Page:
Putting a Price on Your Work

Computer Cat Night low resby Mike O’Mary

Hello Friends! Throughout my career as a writer, I’ve done creative work (mostly for fun) and corporate work (mostly for income). On the corporate side, I’ve worked as a corporate employee who sometimes hired freelancer writers and editors, and as a freelance writer and editor who sought work from corporations. 

One of the things I learned by working both sides of the corporate fence is that corporations think in terms of budget, whereas most freelancers think in terms of hourly rate. Even I made the switch when I went from being a corporate employee to being a freelancer…

When I first started freelancing, I had an hourly rate in mind. But I quickly realized that most of my clients didn’t care about my hourly rate. They had a budget, and all they wanted to know was whether or not I could do the work within their budget. I mentioned this to a friend in another field (graphic design), and he told me that he never gave clients an hourly rate. He advised me to think not in terms of how much I wanted to make per hour, but in terms of what the job was worth to the client. It was the best advice I ever received as a freelancer. 

The aim of pricing by the job is not to take advantage of the client, but to realize the value of your contribution. For example, I was once asked to edit the identity manual of a large corporation. They were spending hundreds of thousands of dollars on a new identity program – and that didn’t even include what they were eventually going to spend on signage, stationery, and everything else that had their branding on it. I looked at the manual and figured I could edit it in 10 hours. My goal at the time was to average $100 per hour, so it might have made sense to give them a price of $1,000. But knowing the value of the overall project to them, I gave them a price of $3,500. They didn’t bat an eye. I did a very thorough job, but even so, the project only took 12 hours. The client was happy because they had the quality control they wanted at a price that was within their budget. And I was happy because I earned well above my average rate – which helped to make up for some of the many jobs I did for far lower rates. 

In another example, I had the opportunity to bid on writing and editing an annual report for a Fortune 500 company. I gave them what I thought was a fair price of $5,000. They told me that they wanted me to do the job – but they diplomatically added that they thought I had “underestimated the scope of the project.” They then asked me to increase my price to $15,000! I later learned that the year before they had hired a freelance writer through a large agency, and had paid $25,000. To pay only $5,000 the following year would have made the project manager look bad. (Imagine his boss saying, “Only $5,000?! What were you thinking when you paid $25,000 last year?!”) But trimming the copywriting budget from $25,000 to $15,000 didn’t make the project manager look bad – instead, it looked like good cost management. Plus, the company got a very happy and dedicated copywriter for the job. Had I done a little more homework (how many copies did they print the prior year, how many pages, what was the schedule like, etc.), I probably could have figured out what I eventually learned, which was that they spent more than $500,000 on their annual report every year. So $5,000 or $15,000 or $25,000 was just a drop in the bucket. Again, it taught me the importance of knowing the overall value of the project to the client.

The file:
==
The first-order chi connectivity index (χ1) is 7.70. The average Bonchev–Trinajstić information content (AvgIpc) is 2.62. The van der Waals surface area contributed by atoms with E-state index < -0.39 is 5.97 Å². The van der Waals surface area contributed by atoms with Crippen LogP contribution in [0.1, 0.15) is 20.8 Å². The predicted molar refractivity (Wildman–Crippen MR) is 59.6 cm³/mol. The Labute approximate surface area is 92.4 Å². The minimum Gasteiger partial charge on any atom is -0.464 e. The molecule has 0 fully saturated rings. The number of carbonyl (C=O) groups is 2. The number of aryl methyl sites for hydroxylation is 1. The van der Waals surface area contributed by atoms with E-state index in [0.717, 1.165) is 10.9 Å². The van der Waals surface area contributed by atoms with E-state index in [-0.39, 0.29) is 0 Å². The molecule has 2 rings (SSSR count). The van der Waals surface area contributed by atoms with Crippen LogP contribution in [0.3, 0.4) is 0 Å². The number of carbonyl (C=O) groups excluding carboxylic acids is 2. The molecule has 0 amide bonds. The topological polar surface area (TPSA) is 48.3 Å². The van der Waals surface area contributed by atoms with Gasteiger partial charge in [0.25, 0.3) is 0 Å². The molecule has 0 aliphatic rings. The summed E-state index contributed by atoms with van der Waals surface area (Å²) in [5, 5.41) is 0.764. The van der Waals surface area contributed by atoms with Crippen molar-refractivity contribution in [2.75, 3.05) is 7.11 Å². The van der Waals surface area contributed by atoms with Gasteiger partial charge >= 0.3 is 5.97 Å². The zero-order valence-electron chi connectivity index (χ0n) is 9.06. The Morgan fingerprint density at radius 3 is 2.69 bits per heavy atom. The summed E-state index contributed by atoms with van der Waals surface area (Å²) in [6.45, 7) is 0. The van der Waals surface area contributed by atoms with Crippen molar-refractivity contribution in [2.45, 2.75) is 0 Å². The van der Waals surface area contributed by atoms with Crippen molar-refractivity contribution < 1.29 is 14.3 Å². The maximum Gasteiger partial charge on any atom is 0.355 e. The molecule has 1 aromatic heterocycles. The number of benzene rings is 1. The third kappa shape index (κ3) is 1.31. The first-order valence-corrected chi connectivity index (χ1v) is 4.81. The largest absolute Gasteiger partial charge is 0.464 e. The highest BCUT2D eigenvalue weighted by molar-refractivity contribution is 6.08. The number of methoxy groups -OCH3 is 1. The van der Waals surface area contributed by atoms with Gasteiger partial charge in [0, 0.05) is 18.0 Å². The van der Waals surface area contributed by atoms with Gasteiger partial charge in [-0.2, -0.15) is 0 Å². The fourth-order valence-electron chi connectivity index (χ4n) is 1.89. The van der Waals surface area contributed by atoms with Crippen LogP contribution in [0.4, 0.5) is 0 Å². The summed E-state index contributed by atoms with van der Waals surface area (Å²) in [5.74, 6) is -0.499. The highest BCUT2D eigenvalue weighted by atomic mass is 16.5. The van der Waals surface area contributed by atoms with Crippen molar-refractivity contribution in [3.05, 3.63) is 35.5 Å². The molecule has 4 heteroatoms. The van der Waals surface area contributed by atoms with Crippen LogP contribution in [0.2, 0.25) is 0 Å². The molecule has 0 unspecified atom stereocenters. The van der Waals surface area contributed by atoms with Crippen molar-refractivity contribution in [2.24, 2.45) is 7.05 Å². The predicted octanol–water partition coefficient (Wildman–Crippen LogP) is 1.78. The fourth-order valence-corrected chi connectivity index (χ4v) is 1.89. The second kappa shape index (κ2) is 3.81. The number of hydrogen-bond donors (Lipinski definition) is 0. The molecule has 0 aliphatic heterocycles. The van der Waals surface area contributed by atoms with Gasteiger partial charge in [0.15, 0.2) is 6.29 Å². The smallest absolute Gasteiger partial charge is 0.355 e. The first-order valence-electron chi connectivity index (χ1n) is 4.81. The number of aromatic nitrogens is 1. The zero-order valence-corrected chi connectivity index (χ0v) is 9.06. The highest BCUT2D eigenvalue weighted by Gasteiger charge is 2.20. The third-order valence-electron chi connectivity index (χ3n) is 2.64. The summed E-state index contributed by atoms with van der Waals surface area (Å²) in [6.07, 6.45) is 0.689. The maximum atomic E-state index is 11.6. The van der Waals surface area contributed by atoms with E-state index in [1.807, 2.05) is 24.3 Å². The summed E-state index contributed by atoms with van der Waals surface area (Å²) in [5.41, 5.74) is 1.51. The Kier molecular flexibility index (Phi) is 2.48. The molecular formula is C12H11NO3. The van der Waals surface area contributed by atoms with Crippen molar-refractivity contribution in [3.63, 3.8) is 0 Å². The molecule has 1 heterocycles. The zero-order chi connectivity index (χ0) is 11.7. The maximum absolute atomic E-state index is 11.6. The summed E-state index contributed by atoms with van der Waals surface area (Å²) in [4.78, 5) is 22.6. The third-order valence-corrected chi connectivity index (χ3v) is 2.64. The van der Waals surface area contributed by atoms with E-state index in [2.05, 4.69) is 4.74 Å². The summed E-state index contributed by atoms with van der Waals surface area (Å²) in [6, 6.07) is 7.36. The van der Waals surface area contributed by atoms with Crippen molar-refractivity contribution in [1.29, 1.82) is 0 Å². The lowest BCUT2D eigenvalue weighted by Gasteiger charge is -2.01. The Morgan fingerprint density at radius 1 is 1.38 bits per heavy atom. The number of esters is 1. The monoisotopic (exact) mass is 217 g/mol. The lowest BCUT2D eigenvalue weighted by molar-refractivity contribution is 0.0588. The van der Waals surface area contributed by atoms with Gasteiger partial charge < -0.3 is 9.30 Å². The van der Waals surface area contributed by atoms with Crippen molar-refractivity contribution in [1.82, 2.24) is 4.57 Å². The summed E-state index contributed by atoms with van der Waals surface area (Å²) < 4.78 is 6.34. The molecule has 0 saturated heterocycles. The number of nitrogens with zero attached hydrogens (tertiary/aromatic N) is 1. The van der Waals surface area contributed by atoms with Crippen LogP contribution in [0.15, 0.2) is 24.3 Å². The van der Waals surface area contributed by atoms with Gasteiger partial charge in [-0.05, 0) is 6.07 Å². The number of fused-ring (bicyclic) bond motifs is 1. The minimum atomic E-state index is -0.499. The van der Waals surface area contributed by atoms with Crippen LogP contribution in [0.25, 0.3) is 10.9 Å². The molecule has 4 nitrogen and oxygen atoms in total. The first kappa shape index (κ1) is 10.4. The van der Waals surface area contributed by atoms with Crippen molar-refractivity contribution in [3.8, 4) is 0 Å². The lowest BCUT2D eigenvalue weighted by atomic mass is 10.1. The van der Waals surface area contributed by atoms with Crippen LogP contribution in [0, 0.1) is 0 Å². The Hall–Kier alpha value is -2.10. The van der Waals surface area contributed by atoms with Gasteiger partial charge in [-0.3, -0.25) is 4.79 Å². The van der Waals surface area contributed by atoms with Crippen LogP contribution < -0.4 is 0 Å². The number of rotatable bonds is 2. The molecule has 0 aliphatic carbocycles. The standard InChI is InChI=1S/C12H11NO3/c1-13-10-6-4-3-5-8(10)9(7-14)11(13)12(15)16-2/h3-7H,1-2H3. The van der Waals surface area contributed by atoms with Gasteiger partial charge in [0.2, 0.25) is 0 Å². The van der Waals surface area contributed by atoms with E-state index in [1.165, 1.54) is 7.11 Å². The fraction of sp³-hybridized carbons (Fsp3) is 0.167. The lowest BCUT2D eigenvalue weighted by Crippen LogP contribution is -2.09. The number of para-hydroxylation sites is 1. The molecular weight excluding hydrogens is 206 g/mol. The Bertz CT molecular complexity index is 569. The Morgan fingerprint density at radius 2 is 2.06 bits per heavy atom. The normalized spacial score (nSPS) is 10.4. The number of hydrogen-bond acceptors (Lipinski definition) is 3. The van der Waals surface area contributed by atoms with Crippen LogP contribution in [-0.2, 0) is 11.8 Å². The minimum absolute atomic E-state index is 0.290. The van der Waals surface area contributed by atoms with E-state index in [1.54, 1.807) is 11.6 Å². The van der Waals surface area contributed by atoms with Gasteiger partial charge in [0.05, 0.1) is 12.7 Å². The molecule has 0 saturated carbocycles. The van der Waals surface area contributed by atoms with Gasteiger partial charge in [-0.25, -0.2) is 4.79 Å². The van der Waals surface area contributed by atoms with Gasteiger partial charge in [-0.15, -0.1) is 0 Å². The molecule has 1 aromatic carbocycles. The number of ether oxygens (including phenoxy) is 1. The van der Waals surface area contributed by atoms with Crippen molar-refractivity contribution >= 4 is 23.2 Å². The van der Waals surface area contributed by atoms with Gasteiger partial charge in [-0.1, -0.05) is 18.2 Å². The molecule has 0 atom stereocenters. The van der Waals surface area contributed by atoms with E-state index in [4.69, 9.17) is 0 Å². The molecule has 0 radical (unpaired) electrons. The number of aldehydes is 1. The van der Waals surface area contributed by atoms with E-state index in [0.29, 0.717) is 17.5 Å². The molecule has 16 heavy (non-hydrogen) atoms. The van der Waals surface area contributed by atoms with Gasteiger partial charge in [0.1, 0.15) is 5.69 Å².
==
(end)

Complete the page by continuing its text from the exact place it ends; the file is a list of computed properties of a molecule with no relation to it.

I’d be interested in the experience of other freelancers when it comes to pricing your work. Do you usually quote by the job, or do you usually give clients an hourly rate? Have you had any experiences similar to the ones described above? What advice would you share with other freelancers when it comes to giving quotes and estimating the relative value of your contribution as a copywriter or editor?

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5 thoughts on “Putting a Price on Your Work”

  1. That is some of the best new advice I’ve read in a long time. I have never even considered getting the scope of a project outside of the portion that I would be dealing with. Fantastic stuff.

  2. Your article was Tweeted by a graphics friend of mine. Although, I am in a different field with different considerations, your writing was refreshing to read. As a professional with 30 years behind me, I often get asked how long it takes me to create what I do. When I try to give them an idea, pointing out that what I tell them is only the actual work time – not including designing or prep considerations, I wonder if they think it’s a good “deal.” Some people ask because they are just curious, others because they can’t believe I have the nerve to ask so much. (I make contemporary, one-of-a-kind baskets.) Oh well. Thanks for your take on all this.

  3. Kari: I can imagine the amount of time that goes into making one-of-a-kind baskets! It’s a creative process, just like writing. I don’t think people understand what all goes into the creative process, which is why it’s important to try to inform people as you do — and endeavor to get a fair valuation/price for our work! Thanks for your comment!

  4. Yo Prinzel! Glad you found the info useful. Definitely find out what you can about the value of the overall project (in terms of money and time commitment) to your client. Your contribution is probably more valuable than you realize!

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